• CP 2021,
  • Additive Manufacturing,
  • Research,

Centrale Nantes and SNCF produce a train part by additive manufacturing. A real breakthrough.

Within the scope of its national Additive Manufacturing project, the SCNF (Rolling Stock Engineering division) called upon Centrale Nantes’s expertise to study the feasibility of producing certain components. The production of a pivot, an interconnecting part, by additive manufacturing is an achievement that opens up new avenues for the design of metallic components.

on February 11, 2021

Pivot produced using additive manufacturing
Pivot produced using additive manufacturing
Additive manufacturing technologies are of interest in maintenance management in the quest to overcome supply issues, to better manage parts obsolescence, product end-of-life or the slow turnover of components produced traditionally via casting.

Following SNCF's study of SLM* technology (Selective Laser Melting) for metallic materials, their project moved on to assess other manufacturing methods by adding material such as WAAM (Wire Arc Additive Manufacturing) in order to broaden the panel of suitable parts towards larger components and repair.

In 2020, Centrale Nantes and Naval Group used this technology to print the first hollow propeller blade demonstrator. This prompted Laëtitia Kirschner, Additive Manufacturing Project Manager at SNCF Voyageurs, to get in touch with Professor Jean-Yves Hascoët, Head of the Rapid Manufacturing Platform at Centrale Nantes.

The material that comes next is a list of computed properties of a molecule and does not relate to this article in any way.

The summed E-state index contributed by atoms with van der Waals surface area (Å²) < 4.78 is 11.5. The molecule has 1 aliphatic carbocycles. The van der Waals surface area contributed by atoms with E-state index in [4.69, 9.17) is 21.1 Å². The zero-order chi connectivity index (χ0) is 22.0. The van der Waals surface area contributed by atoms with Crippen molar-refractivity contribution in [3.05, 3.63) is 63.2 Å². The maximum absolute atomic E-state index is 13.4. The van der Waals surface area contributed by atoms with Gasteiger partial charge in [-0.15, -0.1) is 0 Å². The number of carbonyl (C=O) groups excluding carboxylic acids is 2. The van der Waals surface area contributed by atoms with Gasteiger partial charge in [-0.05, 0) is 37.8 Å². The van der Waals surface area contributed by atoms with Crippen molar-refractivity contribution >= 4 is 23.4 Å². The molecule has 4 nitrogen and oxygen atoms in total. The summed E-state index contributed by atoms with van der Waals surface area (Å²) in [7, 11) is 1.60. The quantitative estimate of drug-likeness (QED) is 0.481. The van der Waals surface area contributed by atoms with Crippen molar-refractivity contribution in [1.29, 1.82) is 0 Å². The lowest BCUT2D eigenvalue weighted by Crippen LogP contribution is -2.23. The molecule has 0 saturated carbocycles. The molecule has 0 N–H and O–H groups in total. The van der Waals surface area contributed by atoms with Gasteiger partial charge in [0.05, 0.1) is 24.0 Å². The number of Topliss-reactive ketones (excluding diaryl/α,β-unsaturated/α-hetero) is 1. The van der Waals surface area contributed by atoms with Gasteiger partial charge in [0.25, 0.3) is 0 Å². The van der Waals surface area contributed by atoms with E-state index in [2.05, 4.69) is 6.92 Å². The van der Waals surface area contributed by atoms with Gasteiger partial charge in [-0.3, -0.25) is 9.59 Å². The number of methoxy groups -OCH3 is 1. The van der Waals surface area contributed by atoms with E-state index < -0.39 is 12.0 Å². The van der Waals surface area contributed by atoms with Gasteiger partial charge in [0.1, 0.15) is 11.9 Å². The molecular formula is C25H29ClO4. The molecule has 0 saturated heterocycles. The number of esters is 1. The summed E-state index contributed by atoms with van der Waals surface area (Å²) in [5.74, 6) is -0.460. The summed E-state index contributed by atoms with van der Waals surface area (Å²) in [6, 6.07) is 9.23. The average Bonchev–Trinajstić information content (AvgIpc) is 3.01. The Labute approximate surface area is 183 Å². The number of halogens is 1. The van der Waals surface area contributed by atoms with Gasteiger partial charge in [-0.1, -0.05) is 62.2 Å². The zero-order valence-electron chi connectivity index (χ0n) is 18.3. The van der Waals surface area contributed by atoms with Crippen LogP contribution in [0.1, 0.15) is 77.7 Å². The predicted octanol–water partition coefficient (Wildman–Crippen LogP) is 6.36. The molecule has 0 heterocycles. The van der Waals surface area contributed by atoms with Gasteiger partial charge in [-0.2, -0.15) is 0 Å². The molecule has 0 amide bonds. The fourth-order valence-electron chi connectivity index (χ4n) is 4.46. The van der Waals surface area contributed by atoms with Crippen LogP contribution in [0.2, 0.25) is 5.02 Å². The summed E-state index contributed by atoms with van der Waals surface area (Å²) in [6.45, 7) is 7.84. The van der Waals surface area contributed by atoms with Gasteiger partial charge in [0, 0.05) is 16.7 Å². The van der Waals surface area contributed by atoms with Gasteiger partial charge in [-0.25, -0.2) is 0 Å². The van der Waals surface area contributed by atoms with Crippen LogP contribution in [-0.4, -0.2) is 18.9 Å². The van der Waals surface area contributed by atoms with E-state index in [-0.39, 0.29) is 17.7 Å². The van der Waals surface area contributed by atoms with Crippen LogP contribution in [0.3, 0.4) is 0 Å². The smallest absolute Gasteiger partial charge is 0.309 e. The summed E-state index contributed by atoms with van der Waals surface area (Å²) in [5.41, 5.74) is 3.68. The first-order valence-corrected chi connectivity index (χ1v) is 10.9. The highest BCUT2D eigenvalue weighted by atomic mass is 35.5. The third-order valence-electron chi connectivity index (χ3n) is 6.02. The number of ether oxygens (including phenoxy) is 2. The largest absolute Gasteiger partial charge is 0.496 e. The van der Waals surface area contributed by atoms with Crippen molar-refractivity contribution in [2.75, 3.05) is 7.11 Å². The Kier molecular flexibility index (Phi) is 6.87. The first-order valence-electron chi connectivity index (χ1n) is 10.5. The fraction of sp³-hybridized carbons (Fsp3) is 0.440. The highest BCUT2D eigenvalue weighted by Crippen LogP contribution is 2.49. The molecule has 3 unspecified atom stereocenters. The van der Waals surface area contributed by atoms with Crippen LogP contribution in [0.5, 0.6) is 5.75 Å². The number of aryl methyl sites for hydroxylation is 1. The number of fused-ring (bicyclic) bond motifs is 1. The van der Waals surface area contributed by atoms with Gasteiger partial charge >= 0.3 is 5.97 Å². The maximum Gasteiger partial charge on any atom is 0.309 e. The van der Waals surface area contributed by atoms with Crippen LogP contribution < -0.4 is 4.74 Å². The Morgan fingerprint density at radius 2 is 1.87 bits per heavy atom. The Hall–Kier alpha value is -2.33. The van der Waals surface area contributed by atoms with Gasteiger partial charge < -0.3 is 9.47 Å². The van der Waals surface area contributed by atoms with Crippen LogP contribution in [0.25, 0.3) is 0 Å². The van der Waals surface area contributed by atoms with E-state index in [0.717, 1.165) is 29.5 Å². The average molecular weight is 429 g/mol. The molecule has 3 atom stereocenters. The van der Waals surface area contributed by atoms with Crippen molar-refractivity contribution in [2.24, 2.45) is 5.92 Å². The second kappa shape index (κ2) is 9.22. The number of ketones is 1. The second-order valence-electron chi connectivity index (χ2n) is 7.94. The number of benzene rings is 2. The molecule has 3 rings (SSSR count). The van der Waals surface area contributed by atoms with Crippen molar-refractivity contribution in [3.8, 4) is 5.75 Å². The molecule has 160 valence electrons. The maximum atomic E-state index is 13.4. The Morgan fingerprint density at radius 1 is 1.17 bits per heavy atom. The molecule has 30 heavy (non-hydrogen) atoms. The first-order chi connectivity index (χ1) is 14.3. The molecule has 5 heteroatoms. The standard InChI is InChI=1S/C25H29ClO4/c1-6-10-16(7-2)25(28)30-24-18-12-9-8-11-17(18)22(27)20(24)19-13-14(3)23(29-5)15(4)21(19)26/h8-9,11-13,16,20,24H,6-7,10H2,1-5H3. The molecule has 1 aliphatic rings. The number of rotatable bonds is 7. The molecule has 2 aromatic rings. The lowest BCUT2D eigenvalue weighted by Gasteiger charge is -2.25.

After analysing the geometries and constraints of a catalogue of possible components, Centrale Nantes and SNCF opted to use additive manufacturing to produce a pivot, a part that connects the bogie to the carriage.

Centrale Nantes worked on this part, also producing a number of specimens for analysis at SNCF, in order to monitor material integrity, which involved the participation of mechanics specialists and metallurgists in the study. The promising results obtained (metallurgy, mechanical characteristics, etc) on these specimens and tomography on the part itself were sufficiently convincing to proceed to dynamic testing. Given the green light, the part was then submitted to the test bench at the Agence d'Essai Ferroviaire, where it performed successfully under fatigue.

Based on this first study, other projects are in the pipeline for 2021.

Jean-Yves Hascoët: “The collaboration between the laboratory and the SNCF is very encouraging, especially with regard to the input of Additive Manufacturing for maintenance applications. This first step, in this field, raises many opportunities for both establishments.

Laëtitia Kirschner: “WAAM technology is a new milestone for us on the road towards the repair and maintainability of large parts via additive manufacturing. Our fruitful collaboration with Centrale Nantes has made this achievement possible.”

* Additive manufacturing technique specially developed for 3D printing in metal alloys. It creates parts using a high power-density laser to melt and fuse metallic powders together.
Published on February 11, 2021 Updated on February 11, 2021